But what does annoy me is the people who don’t make allowances for other people’s error and their reaction is not only way out of proportion compared to the incident itself but they then proceed to behave in such a way as to cause genuine danger to other road-users.

Last weekend I had the pleasure of visiting some good friends for the weekend who live just off the M3, south ofLondon. It had been a pretty uneventful journey down there and I was even thinking how sensible people were driving given that it was the end of the working week and people were on their way home.

And then it happened.

I was in the nearside lane when a Vauxhall Corsa had missed the exit off a large roundabout – it can be quite difficult work out which exit you are at when there are several – and made a late turn into the outer lane. I do not know whether they indicated but the driver of the Audi TT, who was also taking the same exit obviously had to brake sharpish and proceeded to blast the hooter at the Corsa driver… or maybe it was just a warning that was ignored.

Either way, no one crashed, went off the road or was hurt and the Corsa driver waved in apology.

End of story. Afraid not.

The Audi driver then chased after the Corsa, which had moved into the nearside lane, and pulled level before roaring ahead again, cutting in front of it and turning left at the next roundabout. The message was clear… but which driver was the biggest idiot.

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Monsters of motorsport a magnificent spectacle

Five-tonne lorries racing at up to 100mph proves hugely entertaining, exciting motorsport, says motoring editor Andy Russell.

I’ll never look at a lorry the same way again when I’m crawling along behind one having seen the monsters of motorsport in action.

As a motorsport fan I jumped at the chance to see the Snetterton round of the British Truck Racing Championship – a new experience for me – with Orwell Truck & Van.

Once you’ve seen the cut and thrust of these huge haulers hurtling round the track you’ll never think of lorries as slow again. With power more than doubled to a thumping 1,000bhp and able to hit 100mph from rest in less than five seconds this racing is fast, furious and, at times, almost frightening.

Under their skin these racing trucks bear little resemblance to the lorries we see on the road but, despite shedding a couple of tonnes, they still weigh in at well over five. That’s a lot of metal to stop so little wonder they have water-cooled disc brakes although banning anti-lock braking, traction control and automatic gearboxes makes for some twitchy moments and puts more emphasis on driver skills.

With top speed limited to 100mph, seeing three trucks abreast, bowling down the straight before the drivers hurl them into corners, often with the back end drifting out or snaking, is hugely entertaining.

Having marshalled motorcycle racing at Snetterton in my youth, it was also my first glimpse of the three-mile 300 circuit with raised grass banks giving spectators great views of large parts of the circuit.

Add the smell of hot oil, roar of finely-tuned engines and thrills and spills of driver and machine pushed to the limit and I’m hooked again.







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Cruise to control life in fast lane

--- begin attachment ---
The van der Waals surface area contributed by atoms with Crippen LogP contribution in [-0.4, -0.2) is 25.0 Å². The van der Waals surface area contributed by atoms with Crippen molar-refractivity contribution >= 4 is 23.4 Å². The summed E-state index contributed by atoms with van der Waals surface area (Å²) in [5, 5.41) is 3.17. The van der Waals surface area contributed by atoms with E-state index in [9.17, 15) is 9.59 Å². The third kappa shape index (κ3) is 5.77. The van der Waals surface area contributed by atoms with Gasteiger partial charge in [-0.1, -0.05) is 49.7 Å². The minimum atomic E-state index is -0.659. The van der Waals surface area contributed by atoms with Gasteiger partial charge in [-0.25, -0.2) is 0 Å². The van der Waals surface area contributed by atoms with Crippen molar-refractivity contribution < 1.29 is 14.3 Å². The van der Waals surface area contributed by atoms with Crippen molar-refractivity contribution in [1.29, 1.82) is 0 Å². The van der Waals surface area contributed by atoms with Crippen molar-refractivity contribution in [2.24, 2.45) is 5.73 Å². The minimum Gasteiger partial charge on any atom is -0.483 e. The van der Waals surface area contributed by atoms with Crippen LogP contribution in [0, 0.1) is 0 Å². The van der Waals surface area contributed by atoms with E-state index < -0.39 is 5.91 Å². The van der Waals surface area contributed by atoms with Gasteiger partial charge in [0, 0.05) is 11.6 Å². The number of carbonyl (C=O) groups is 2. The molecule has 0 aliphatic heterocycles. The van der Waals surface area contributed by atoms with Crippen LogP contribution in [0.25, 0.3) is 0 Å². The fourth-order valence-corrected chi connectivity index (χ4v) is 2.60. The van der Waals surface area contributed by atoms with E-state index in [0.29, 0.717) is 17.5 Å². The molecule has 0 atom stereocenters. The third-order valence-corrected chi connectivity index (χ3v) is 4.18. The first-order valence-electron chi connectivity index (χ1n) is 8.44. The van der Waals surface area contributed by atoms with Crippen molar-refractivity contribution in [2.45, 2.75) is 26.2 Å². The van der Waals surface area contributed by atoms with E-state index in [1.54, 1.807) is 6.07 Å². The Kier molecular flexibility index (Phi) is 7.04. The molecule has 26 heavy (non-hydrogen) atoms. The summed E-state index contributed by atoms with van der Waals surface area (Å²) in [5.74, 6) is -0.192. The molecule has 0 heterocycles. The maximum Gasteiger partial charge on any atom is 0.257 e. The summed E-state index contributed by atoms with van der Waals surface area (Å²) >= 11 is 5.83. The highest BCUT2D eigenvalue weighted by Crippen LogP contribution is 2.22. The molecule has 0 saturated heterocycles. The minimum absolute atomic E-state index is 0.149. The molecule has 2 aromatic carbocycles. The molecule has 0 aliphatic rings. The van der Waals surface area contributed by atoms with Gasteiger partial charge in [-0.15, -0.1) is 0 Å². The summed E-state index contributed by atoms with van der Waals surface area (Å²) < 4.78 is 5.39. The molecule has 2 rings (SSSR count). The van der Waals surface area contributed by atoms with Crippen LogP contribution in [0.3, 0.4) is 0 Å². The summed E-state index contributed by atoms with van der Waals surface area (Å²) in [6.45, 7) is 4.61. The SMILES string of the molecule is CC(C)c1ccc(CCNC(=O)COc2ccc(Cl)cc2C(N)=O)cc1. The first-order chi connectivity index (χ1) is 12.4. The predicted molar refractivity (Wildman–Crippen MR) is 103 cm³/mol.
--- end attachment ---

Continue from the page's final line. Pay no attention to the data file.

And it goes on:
Cruise control is a valuable safety aid to check your speed, says motoring editor Andy Russell.

If I asked you to name some car safety features I’ll bet things like airbags, ABS and driver aids such as stability control will be well up your list.

The modern car is loaded with safety features, both active and passive – the former help keep a car under control and prevent an accident, the latter help protect driver and passengers from injury if an accident happens – but I always consider air-conditioning and cruise control as much safety equipment as comfort and convenience features.

Air-conditioning really does help you keep your cool – both in terms of temperature and temper – when driving conditions get heated while cruise control means you can travel at a steady set pace.

It’s so easy to find yourself being swept along on busy motorways and dual-carriageways and you’re concentrating so much of what’s happening ahead and the traffic around you that your speed creeps up and over the limit… and before you know it you pass a speed camera.

In last week’s column I told how I had gone from dreading driving an automatic car to relishing it and it’s a similar experience with cruise control.The first time I used cruise control it felt more of a case of not feeling in control but now I could not envisage not using it on long journeys. Switch cruise control on, set your desired speed and let it maintain that speed… on the flat, uphill or downhill. It’s not autopilot but when you brake the cruise control cuts out until you want to return to the set speed.

The latest active cruise control systems maintain the chosen speed when safe to do so but use radar sensors to keep a set distance from vehicles in the lane ahead. If the vehicle in front slows, active cruise control automatically slows your vehicle to maintain that distance. When the lane ahead clears the system automatically accelerates your vehicle back to the chosen speed.

Using cruise control also makes you realise how inconsistent some drivers’ speed awareness is. For as you travel along at a constant speed on a multi-lane highway you cruise past a vehicle, only for it to then pass you at great speed before you overtake it again when it has slowed down.

On the subject of cruise control there is much debate about whether it should be used in wet conditions. There is some concern that if the drive wheels start to spin in wet or icy conditions, the electronics would increase engine revs to try to get the car back to the chosen speed, making the wheelspin worse which could result in losing control.

I don’t want to find out but always play safe and switch it off in the wet so I have control.